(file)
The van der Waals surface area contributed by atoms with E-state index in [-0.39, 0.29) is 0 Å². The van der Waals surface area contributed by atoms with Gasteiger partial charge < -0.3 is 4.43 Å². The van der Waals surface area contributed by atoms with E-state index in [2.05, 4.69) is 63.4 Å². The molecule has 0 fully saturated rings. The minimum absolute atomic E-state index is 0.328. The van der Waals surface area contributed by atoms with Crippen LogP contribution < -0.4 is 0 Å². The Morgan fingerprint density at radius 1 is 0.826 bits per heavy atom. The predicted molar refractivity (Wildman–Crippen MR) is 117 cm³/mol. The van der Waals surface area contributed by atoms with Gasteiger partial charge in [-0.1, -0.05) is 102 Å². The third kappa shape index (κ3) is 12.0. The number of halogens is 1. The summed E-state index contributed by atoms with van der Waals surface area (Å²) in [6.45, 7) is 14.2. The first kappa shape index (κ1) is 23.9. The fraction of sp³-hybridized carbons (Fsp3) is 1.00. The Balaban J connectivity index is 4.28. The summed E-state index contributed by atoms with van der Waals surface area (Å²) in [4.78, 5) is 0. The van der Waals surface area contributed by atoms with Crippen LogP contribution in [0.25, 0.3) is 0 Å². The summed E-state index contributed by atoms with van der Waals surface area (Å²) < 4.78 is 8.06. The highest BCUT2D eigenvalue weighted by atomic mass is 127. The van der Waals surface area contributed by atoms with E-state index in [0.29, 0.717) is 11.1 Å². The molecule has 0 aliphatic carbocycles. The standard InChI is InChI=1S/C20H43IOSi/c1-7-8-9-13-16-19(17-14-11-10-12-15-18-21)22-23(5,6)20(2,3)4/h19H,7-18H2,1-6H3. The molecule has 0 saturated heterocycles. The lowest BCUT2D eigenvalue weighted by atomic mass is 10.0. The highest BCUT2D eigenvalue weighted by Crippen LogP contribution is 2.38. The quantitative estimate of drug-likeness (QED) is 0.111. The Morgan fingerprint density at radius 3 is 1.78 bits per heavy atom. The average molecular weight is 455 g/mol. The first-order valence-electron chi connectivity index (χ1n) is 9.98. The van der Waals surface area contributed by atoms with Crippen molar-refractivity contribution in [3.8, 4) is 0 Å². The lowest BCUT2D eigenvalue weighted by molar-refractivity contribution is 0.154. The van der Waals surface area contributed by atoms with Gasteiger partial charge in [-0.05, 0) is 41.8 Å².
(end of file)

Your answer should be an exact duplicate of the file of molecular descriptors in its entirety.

The van der Waals surface area contributed by atoms with E-state index in [-0.39, 0.29) is 0 Å². The van der Waals surface area contributed by atoms with Gasteiger partial charge < -0.3 is 4.43 Å². The van der Waals surface area contributed by atoms with E-state index in [2.05, 4.69) is 63.4 Å². The molecule has 0 fully saturated rings. The minimum absolute atomic E-state index is 0.328. The van der Waals surface area contributed by atoms with Crippen LogP contribution < -0.4 is 0 Å². The Morgan fingerprint density at radius 1 is 0.826 bits per heavy atom. The predicted molar refractivity (Wildman–Crippen MR) is 117 cm³/mol. The van der Waals surface area contributed by atoms with Gasteiger partial charge in [-0.1, -0.05) is 102 Å². The third kappa shape index (κ3) is 12.0. The number of halogens is 1. The summed E-state index contributed by atoms with van der Waals surface area (Å²) in [6.45, 7) is 14.2. The first kappa shape index (κ1) is 23.9. The fraction of sp³-hybridized carbons (Fsp3) is 1.00. The Balaban J connectivity index is 4.28. The summed E-state index contributed by atoms with van der Waals surface area (Å²) in [4.78, 5) is 0. The van der Waals surface area contributed by atoms with Crippen LogP contribution in [0.25, 0.3) is 0 Å². The summed E-state index contributed by atoms with van der Waals surface area (Å²) < 4.78 is 8.06. The highest BCUT2D eigenvalue weighted by atomic mass is 127. The van der Waals surface area contributed by atoms with E-state index in [0.29, 0.717) is 11.1 Å². The molecule has 0 aliphatic carbocycles. The standard InChI is InChI=1S/C20H43IOSi/c1-7-8-9-13-16-19(17-14-11-10-12-15-18-21)22-23(5,6)20(2,3)4/h19H,7-18H2,1-6H3. The molecule has 0 saturated heterocycles. The lowest BCUT2D eigenvalue weighted by atomic mass is 10.0. The highest BCUT2D eigenvalue weighted by Crippen LogP contribution is 2.38. The quantitative estimate of drug-likeness (QED) is 0.111. The Morgan fingerprint density at radius 3 is 1.78 bits per heavy atom. The average molecular weight is 455 g/mol. The first-order valence-electron chi connectivity index (χ1n) is 9.98. The van der Waals surface area contributed by atoms with Crippen molar-refractivity contribution in [3.8, 4) is 0 Å². The lowest BCUT2D eigenvalue weighted by molar-refractivity contribution is 0.154. The van der Waals surface area contributed by atoms with Gasteiger partial charge in [-0.05, 0) is 41.8 Å².